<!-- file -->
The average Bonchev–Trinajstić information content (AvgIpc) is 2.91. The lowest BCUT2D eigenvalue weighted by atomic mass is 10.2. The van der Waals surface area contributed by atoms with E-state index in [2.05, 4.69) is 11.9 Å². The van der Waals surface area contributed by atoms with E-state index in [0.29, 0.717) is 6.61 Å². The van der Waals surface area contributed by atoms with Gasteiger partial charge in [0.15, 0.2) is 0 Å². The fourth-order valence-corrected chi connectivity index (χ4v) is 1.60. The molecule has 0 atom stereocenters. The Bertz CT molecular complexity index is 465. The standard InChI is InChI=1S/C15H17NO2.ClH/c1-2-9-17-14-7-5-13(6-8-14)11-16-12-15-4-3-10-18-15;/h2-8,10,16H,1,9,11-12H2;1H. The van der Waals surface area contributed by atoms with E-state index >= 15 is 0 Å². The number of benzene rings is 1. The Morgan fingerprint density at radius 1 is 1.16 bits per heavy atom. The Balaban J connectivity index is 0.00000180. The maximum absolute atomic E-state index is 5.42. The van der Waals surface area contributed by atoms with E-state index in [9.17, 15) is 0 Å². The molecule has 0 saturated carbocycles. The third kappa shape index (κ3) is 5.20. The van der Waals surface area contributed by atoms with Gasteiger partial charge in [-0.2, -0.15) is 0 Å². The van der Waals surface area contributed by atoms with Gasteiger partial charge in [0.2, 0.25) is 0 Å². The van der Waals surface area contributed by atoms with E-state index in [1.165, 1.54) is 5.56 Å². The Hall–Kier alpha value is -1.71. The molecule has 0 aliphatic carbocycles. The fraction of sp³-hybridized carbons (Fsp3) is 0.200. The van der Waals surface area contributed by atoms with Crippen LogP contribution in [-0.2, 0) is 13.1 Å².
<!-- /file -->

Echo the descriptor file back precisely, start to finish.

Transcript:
The average Bonchev–Trinajstić information content (AvgIpc) is 2.91. The lowest BCUT2D eigenvalue weighted by atomic mass is 10.2. The van der Waals surface area contributed by atoms with E-state index in [2.05, 4.69) is 11.9 Å². The van der Waals surface area contributed by atoms with E-state index in [0.29, 0.717) is 6.61 Å². The van der Waals surface area contributed by atoms with Gasteiger partial charge in [0.15, 0.2) is 0 Å². The fourth-order valence-corrected chi connectivity index (χ4v) is 1.60. The molecule has 0 atom stereocenters. The Bertz CT molecular complexity index is 465. The standard InChI is InChI=1S/C15H17NO2.ClH/c1-2-9-17-14-7-5-13(6-8-14)11-16-12-15-4-3-10-18-15;/h2-8,10,16H,1,9,11-12H2;1H. The van der Waals surface area contributed by atoms with E-state index >= 15 is 0 Å². The number of benzene rings is 1. The Morgan fingerprint density at radius 1 is 1.16 bits per heavy atom. The Balaban J connectivity index is 0.00000180. The maximum absolute atomic E-state index is 5.42. The van der Waals surface area contributed by atoms with E-state index in [9.17, 15) is 0 Å². The molecule has 0 saturated carbocycles. The third kappa shape index (κ3) is 5.20. The van der Waals surface area contributed by atoms with Gasteiger partial charge in [-0.2, -0.15) is 0 Å². The van der Waals surface area contributed by atoms with Gasteiger partial charge in [0.2, 0.25) is 0 Å². The van der Waals surface area contributed by atoms with E-state index in [1.165, 1.54) is 5.56 Å². The Hall–Kier alpha value is -1.71. The molecule has 0 aliphatic carbocycles. The fraction of sp³-hybridized carbons (Fsp3) is 0.200. The van der Waals surface area contributed by atoms with Crippen LogP contribution in [-0.2, 0) is 13.1 Å².